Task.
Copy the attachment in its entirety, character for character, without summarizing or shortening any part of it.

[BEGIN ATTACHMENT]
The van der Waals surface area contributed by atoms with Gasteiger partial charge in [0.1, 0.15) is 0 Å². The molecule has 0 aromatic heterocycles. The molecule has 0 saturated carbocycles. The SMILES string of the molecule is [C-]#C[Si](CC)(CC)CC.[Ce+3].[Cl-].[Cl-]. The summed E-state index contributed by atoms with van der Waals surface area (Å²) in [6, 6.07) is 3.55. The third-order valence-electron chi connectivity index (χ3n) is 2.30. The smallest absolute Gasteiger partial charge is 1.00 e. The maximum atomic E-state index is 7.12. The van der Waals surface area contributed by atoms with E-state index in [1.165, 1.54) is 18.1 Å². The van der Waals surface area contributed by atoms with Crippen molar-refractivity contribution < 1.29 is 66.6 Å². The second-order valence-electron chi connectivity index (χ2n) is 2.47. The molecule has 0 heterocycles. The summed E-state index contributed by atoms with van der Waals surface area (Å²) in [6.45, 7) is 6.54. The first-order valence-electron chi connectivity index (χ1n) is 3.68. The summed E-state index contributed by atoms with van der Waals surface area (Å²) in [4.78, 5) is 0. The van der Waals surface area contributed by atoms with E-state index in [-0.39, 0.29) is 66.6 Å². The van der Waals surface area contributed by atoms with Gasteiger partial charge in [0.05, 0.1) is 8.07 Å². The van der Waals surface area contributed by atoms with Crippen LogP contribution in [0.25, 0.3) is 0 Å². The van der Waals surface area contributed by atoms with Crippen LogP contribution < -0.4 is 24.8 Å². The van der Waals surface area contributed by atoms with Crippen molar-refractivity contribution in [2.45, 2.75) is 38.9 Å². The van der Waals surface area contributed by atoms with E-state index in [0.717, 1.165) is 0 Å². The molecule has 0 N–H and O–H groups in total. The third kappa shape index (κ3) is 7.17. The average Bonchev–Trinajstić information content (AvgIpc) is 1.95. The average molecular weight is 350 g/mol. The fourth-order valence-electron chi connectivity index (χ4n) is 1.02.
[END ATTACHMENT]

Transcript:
The van der Waals surface area contributed by atoms with Gasteiger partial charge in [0.1, 0.15) is 0 Å². The molecule has 0 aromatic heterocycles. The molecule has 0 saturated carbocycles. The SMILES string of the molecule is [C-]#C[Si](CC)(CC)CC.[Ce+3].[Cl-].[Cl-]. The summed E-state index contributed by atoms with van der Waals surface area (Å²) in [6, 6.07) is 3.55. The third-order valence-electron chi connectivity index (χ3n) is 2.30. The smallest absolute Gasteiger partial charge is 1.00 e. The maximum atomic E-state index is 7.12. The van der Waals surface area contributed by atoms with E-state index in [1.165, 1.54) is 18.1 Å². The van der Waals surface area contributed by atoms with Crippen molar-refractivity contribution < 1.29 is 66.6 Å². The second-order valence-electron chi connectivity index (χ2n) is 2.47. The molecule has 0 heterocycles. The summed E-state index contributed by atoms with van der Waals surface area (Å²) in [6.45, 7) is 6.54. The first-order valence-electron chi connectivity index (χ1n) is 3.68. The summed E-state index contributed by atoms with van der Waals surface area (Å²) in [4.78, 5) is 0. The van der Waals surface area contributed by atoms with E-state index in [-0.39, 0.29) is 66.6 Å². The van der Waals surface area contributed by atoms with Gasteiger partial charge in [0.05, 0.1) is 8.07 Å². The van der Waals surface area contributed by atoms with Crippen LogP contribution in [0.25, 0.3) is 0 Å². The van der Waals surface area contributed by atoms with Crippen LogP contribution < -0.4 is 24.8 Å². The van der Waals surface area contributed by atoms with Crippen molar-refractivity contribution in [2.45, 2.75) is 38.9 Å². The van der Waals surface area contributed by atoms with E-state index in [0.717, 1.165) is 0 Å². The molecule has 0 N–H and O–H groups in total. The third kappa shape index (κ3) is 7.17. The average Bonchev–Trinajstić information content (AvgIpc) is 1.95. The average molecular weight is 350 g/mol. The fourth-order valence-electron chi connectivity index (χ4n) is 1.02.